As someone who has to drive a fair amount between work and home (which are on opposite sides of Portland), I have a fair bit of time to reflect upon the problems of traffic. Among those problems is the fact that there are not very many good east-west roads through the city, particularly as far as highways are concerned. Between the Banfield Highway (the western section of I-84, which ends near downtown Portland), and the Sunset Highway (which is the western section of US 26 going west from downtown Portland), there is one slightly fragmentary way to go east and west from different sides of the city of Portland without red lights (aside from the MAX line). Of course, with a big city, it is an extremely difficult matter to create roads after one has a need for them. Infrastructure tends to require prior thought or massive expenses.
I am not a person who finds it an easy matter to stop, or to enjoy remaining still. For all of my days (even up to now) I have always been a fidget, unable to sit completely still or keep completely silent. At times these tendencies have brought a great deal of annoyance or irritation to myself and to others, and even put me in some danger. For a variety of reasons, whenever I am not able to move I tend to feel trapped, and feel a great deal of stress and anxiety. Unsurprisingly, traffic presents these problems in a particularly dangerous form, as there is a lot of stopping and going, a lot of people around in a stressful situation already but where the absence of space tends to make me even more anxious and uncomfortable from the situation itself, regardless of the confidence I have in my own abilities to drive safely.
Quite possibly the reason I have never considered myself a true city person is the fact that my need for space and distance has tended to make the crowded nature of many cities to be extremely problematic. Far from feeding off of the energy of so many random strangers packed into such a small space all desiring to go as fast as they can, I tend to be rather panicky without enough room to breathe and enough space for myself to feel safe from a dangerous world. This is not to say that I have loved the country, as I have found rural life to be fairly lonely and remote, apart from those times I have spent with close friends, where I do not find it to be so lonesome. I suspect with the right company and a large and loving enough family, life in the country would be enjoyable, as long as I was close enough to high culture and art to find my creativity to be respected and appreciated. This was not the case in my childhood, though, where my bookish and artistic tendencies led my erstwhile neighbors and even family members to look askance at me.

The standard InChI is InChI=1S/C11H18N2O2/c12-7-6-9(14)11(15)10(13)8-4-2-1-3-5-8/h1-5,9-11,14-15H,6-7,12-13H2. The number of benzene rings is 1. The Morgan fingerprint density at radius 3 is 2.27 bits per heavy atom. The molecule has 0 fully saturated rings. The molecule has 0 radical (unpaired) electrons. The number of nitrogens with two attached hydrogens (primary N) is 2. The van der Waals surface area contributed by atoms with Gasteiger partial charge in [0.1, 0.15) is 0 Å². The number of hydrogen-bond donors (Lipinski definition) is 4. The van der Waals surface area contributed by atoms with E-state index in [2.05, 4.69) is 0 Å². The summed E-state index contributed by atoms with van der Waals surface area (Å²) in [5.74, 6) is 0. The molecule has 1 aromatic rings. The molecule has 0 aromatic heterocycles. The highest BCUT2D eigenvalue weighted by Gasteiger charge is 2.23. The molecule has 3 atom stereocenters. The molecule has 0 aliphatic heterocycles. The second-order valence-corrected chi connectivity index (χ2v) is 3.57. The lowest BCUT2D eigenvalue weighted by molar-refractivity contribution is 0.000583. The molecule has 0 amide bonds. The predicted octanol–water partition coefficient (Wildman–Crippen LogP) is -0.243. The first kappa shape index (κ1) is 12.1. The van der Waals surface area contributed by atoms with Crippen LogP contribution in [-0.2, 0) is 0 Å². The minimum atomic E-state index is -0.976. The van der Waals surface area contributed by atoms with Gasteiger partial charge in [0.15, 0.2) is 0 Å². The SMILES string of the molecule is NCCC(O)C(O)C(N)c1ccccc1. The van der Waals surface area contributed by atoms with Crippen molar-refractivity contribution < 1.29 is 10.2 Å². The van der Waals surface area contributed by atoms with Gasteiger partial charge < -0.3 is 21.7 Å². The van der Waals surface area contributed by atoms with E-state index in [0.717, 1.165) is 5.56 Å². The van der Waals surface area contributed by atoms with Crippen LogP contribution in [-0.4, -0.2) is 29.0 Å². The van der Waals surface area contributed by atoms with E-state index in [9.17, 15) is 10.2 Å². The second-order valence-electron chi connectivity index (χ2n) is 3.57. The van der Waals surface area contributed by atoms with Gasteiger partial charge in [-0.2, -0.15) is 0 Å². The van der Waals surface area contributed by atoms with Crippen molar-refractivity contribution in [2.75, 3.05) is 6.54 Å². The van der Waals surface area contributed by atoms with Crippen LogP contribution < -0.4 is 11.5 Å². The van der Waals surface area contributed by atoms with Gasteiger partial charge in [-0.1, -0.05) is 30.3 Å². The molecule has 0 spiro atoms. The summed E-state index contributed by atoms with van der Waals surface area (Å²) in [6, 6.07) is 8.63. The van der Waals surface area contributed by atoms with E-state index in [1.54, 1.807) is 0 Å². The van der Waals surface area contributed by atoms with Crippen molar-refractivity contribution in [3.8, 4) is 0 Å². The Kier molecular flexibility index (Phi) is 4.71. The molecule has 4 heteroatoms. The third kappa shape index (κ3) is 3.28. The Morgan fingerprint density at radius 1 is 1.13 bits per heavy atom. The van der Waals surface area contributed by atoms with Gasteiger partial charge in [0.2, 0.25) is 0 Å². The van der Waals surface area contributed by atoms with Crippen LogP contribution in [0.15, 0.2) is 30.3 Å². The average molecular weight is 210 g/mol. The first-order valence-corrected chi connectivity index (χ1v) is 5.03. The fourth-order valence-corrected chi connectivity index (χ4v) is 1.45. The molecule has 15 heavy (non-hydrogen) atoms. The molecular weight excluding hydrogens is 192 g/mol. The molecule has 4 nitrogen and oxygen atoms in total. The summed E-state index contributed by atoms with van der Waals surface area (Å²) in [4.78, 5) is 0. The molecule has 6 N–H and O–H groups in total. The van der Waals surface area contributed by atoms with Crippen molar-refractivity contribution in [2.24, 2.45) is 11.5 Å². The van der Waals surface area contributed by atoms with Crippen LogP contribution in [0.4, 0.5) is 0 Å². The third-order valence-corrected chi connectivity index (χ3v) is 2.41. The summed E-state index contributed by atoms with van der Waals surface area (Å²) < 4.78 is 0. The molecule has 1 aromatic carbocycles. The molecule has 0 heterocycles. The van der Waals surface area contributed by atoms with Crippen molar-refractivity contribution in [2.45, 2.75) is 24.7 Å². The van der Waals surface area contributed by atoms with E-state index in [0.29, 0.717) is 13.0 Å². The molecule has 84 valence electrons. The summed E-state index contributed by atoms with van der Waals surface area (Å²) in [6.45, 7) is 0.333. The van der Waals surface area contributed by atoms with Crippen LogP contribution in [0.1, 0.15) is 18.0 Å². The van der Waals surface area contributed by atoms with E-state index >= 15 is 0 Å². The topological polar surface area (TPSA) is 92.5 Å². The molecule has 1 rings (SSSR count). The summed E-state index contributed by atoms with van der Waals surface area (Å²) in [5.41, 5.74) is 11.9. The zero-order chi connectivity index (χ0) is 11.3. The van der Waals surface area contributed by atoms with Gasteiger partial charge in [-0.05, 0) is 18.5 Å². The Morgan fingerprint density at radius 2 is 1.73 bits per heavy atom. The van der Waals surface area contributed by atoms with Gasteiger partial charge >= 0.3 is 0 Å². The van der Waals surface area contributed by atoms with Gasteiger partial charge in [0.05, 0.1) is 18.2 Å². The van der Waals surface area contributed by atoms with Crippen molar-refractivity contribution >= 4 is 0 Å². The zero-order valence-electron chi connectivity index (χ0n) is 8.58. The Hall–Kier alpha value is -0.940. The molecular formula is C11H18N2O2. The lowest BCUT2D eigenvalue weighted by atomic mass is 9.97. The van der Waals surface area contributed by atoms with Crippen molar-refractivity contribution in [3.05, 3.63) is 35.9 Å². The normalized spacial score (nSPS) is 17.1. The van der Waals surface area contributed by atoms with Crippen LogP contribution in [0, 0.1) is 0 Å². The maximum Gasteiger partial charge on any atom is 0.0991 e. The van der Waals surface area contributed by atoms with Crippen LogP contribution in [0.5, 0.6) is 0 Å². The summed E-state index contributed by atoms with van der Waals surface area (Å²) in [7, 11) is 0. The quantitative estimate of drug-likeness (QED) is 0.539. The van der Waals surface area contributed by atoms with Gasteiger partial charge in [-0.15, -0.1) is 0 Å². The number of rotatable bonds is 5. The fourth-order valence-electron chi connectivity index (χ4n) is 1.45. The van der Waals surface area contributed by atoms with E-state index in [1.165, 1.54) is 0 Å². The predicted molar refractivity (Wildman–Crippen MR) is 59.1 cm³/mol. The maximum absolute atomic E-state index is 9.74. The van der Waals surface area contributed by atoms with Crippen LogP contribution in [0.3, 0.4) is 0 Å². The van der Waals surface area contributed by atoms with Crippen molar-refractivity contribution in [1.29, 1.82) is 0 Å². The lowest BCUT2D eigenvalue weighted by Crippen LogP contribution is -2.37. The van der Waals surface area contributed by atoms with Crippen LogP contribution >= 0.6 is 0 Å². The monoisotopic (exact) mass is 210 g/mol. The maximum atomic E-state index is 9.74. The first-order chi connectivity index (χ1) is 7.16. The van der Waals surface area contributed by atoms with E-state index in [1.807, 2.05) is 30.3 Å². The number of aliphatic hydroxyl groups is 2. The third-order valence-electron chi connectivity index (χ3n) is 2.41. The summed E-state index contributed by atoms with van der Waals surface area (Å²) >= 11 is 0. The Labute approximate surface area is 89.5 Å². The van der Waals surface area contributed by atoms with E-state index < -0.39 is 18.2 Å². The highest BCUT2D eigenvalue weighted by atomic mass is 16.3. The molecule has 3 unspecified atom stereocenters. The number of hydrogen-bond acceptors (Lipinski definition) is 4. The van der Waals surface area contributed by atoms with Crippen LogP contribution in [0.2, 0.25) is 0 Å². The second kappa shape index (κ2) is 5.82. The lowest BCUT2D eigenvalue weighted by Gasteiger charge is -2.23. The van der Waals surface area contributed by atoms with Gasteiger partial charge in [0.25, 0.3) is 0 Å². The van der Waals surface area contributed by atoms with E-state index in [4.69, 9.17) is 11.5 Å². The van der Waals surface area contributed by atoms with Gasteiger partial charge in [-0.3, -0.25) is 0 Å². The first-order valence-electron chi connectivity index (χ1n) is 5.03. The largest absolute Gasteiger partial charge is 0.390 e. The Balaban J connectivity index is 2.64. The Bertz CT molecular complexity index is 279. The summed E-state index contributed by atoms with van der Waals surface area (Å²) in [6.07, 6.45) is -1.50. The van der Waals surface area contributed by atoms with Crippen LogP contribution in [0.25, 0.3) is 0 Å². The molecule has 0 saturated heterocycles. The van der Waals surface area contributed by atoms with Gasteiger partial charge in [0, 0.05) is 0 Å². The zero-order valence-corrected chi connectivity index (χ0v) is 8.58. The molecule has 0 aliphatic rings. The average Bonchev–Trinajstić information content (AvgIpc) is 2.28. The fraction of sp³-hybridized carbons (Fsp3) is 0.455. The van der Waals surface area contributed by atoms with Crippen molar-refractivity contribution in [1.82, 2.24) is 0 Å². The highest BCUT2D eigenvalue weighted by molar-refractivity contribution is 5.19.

In other ways I find it hard to stop for a minute. Although I am not a particularly avaricious person, nor particularly materialistic, I am not someone who tends to be satisfied with periods of stasis where there is no advancement. It is not the length or difficulty of a particular goal or aspiration that bothers me as much as those fallow periods where there is no growth, no improvement, and where I fear I am trapped as things are with no hope of progress or at reaching where I want to go. This is not entirely just or fair of me to think that way, but I certainly do not pretend that I am a person of pure rationality. I know myself well enough to have no such pretensions. As one of my favorite bands once sang, “And if I stop for a minute, I think about things I really don’t want to know.” Many of us are driven by deep and unpleasant matters, and the knowledge that rest forces upon us the need for us to seek freedom from the burdens that so often overwhelm us. For the freedom that we seek allows us to rest in peace in small amounts here and there, before we do so for a much more extended period, a rest that none of us can escape who are born of flesh.